The results relating to hospital admission are summarized in t3. Clients who were born in a non-English-speaking country and clients who had more frequent contact with a continuing care team had longer hospital stays. Clients with a non-English-speaking background who were matched with a bilingual case manager had a shorter hospitalization than clients from a non-English-speaking background who were not matched with a bilingual case manager.
t3 also summarizes findings for admission rates and the legal status of admissions—that is, whether the admission was compulsory or voluntary. Diagnosis was the only statistically significant predictor for these two variables; clients with a diagnosis other that a psychotic disorder were admitted more frequently, but those with a psychosis were more likely to be admitted involuntarily.
To examine whether ethnic matching was particularly effective in specific ethnic groups, we did separate regression analyses comparing results for each ethnic group with those for Australian-born clients. The most pronounced effect of ethnic matching was for clients born in Vietnam. Client-clinician ethnic matching was associated with greater contact with continuing care teams for the Vietnamese, Greek, and Italian clients and less contact with crisis assessment and treatment teams for the Vietnamese, Greek, and Macedonian clients compared with the Australian-born clients. Vietnamese clients who were matched with a bilingual case manager had fewer inpatient admissions and a shorter duration of hospitalization than Australian-born clients (results available from the corresponding author).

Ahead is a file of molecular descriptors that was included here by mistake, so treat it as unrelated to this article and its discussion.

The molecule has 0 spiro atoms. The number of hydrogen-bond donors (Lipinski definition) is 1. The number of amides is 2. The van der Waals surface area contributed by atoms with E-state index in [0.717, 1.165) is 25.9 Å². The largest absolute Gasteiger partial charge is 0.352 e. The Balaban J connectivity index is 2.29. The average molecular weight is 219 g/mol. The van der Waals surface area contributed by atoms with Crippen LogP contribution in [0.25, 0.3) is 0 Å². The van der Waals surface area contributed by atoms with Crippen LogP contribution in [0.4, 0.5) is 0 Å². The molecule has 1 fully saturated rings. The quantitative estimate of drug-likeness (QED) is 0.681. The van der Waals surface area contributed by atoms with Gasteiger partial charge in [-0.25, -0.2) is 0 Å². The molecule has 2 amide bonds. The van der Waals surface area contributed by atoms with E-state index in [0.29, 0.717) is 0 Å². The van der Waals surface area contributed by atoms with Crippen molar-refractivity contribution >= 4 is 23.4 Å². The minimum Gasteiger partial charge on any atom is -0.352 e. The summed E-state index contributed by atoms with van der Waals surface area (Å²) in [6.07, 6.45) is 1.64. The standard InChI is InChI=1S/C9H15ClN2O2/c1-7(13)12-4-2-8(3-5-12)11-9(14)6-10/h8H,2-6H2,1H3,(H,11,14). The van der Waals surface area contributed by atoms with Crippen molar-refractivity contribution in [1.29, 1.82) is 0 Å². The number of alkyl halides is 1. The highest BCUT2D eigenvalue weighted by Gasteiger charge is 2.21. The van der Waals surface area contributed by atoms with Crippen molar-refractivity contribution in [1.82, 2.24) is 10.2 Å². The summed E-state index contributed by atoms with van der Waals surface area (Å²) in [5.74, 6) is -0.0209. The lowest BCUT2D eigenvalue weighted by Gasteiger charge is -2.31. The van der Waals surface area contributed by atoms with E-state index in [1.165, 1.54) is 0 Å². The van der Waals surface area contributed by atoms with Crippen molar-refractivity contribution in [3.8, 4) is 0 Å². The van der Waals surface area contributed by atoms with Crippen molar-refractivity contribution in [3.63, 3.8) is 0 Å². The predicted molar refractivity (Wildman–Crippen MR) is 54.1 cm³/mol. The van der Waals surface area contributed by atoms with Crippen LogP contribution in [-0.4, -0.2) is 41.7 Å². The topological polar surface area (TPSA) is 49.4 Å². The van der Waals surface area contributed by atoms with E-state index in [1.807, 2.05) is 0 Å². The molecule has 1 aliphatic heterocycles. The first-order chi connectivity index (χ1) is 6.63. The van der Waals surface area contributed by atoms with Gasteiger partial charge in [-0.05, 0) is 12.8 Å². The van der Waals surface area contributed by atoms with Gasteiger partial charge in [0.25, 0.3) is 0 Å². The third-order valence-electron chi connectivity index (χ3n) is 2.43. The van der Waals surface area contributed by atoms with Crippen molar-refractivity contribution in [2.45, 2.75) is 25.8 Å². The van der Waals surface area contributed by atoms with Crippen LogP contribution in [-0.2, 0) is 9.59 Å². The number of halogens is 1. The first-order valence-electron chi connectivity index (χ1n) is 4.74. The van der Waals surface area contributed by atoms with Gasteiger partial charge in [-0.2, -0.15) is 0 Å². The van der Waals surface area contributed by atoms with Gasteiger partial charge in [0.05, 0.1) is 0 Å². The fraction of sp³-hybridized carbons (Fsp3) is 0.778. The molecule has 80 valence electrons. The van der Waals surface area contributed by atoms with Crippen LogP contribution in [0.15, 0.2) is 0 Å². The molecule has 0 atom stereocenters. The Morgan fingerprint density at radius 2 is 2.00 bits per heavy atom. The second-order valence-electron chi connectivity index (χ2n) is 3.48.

Like several studies of client-clinician ethnic matching in the United States (16,25,27,28,29), this Australian study found that clients with a non-English-speaking background who were matched with a bilingual, bicultural case manager had a higher frequency and longer duration of contact with community services than similar clients who were not matched with a bilingual case manager. This result was found for both direct and telephone contacts.
Supporting the findings of Jerrell (28) and Snowden and associates (30), we also found that ethnic matching was associated with a lower level of contact with emergency crisis assessment and treatment team services for clients with a non-English-speaking background. As for hospitalization, we expected that ethnic matching would be associated with a lower number of admissions, a lower rate of involuntary admission, and shorter stays for clients with a non-English-speaking background. We found an effect for the number of admissions and length of stay, but only for Vietnamese clients.